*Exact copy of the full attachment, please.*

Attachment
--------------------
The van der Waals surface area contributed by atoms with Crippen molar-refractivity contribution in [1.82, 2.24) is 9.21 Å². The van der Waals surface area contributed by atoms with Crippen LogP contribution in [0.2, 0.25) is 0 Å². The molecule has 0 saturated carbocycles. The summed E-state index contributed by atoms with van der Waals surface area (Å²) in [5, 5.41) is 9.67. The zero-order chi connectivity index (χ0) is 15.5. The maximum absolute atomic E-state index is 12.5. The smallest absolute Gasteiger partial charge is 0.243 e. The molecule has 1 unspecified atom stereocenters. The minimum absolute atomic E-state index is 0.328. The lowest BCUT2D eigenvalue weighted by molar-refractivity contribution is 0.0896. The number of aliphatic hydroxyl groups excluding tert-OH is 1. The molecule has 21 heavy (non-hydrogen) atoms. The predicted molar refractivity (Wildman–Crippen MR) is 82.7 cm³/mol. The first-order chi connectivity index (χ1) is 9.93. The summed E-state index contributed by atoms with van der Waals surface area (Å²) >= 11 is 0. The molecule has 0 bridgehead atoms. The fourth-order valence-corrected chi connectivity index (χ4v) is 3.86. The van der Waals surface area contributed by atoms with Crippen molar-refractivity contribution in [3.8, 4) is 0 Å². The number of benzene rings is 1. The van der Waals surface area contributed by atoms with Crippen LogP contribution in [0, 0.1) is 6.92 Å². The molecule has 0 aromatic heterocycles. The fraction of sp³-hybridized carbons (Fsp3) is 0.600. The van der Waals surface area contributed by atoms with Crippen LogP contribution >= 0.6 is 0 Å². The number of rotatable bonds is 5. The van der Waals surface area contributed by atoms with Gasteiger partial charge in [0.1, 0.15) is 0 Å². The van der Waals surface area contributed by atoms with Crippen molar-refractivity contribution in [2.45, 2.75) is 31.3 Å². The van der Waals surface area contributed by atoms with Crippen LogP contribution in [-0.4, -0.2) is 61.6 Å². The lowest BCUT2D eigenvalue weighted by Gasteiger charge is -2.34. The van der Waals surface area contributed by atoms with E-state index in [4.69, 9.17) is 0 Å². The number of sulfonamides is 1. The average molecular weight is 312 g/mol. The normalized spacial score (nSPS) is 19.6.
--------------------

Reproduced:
The van der Waals surface area contributed by atoms with Crippen molar-refractivity contribution in [1.82, 2.24) is 9.21 Å². The van der Waals surface area contributed by atoms with Crippen LogP contribution in [0.2, 0.25) is 0 Å². The molecule has 0 saturated carbocycles. The summed E-state index contributed by atoms with van der Waals surface area (Å²) in [5, 5.41) is 9.67. The zero-order chi connectivity index (χ0) is 15.5. The maximum absolute atomic E-state index is 12.5. The smallest absolute Gasteiger partial charge is 0.243 e. The molecule has 1 unspecified atom stereocenters. The minimum absolute atomic E-state index is 0.328. The lowest BCUT2D eigenvalue weighted by molar-refractivity contribution is 0.0896. The number of aliphatic hydroxyl groups excluding tert-OH is 1. The molecule has 21 heavy (non-hydrogen) atoms. The predicted molar refractivity (Wildman–Crippen MR) is 82.7 cm³/mol. The first-order chi connectivity index (χ1) is 9.93. The summed E-state index contributed by atoms with van der Waals surface area (Å²) >= 11 is 0. The molecule has 0 bridgehead atoms. The fourth-order valence-corrected chi connectivity index (χ4v) is 3.86. The van der Waals surface area contributed by atoms with Crippen molar-refractivity contribution in [3.8, 4) is 0 Å². The number of benzene rings is 1. The van der Waals surface area contributed by atoms with Crippen LogP contribution in [0, 0.1) is 6.92 Å². The molecule has 0 aromatic heterocycles. The fraction of sp³-hybridized carbons (Fsp3) is 0.600. The van der Waals surface area contributed by atoms with Crippen LogP contribution >= 0.6 is 0 Å². The number of rotatable bonds is 5. The van der Waals surface area contributed by atoms with Gasteiger partial charge in [0.1, 0.15) is 0 Å². The van der Waals surface area contributed by atoms with Crippen molar-refractivity contribution in [2.45, 2.75) is 31.3 Å². The van der Waals surface area contributed by atoms with Crippen LogP contribution in [-0.4, -0.2) is 61.6 Å². The lowest BCUT2D eigenvalue weighted by Gasteiger charge is -2.34. The van der Waals surface area contributed by atoms with E-state index in [4.69, 9.17) is 0 Å². The number of sulfonamides is 1. The average molecular weight is 312 g/mol. The normalized spacial score (nSPS) is 19.6.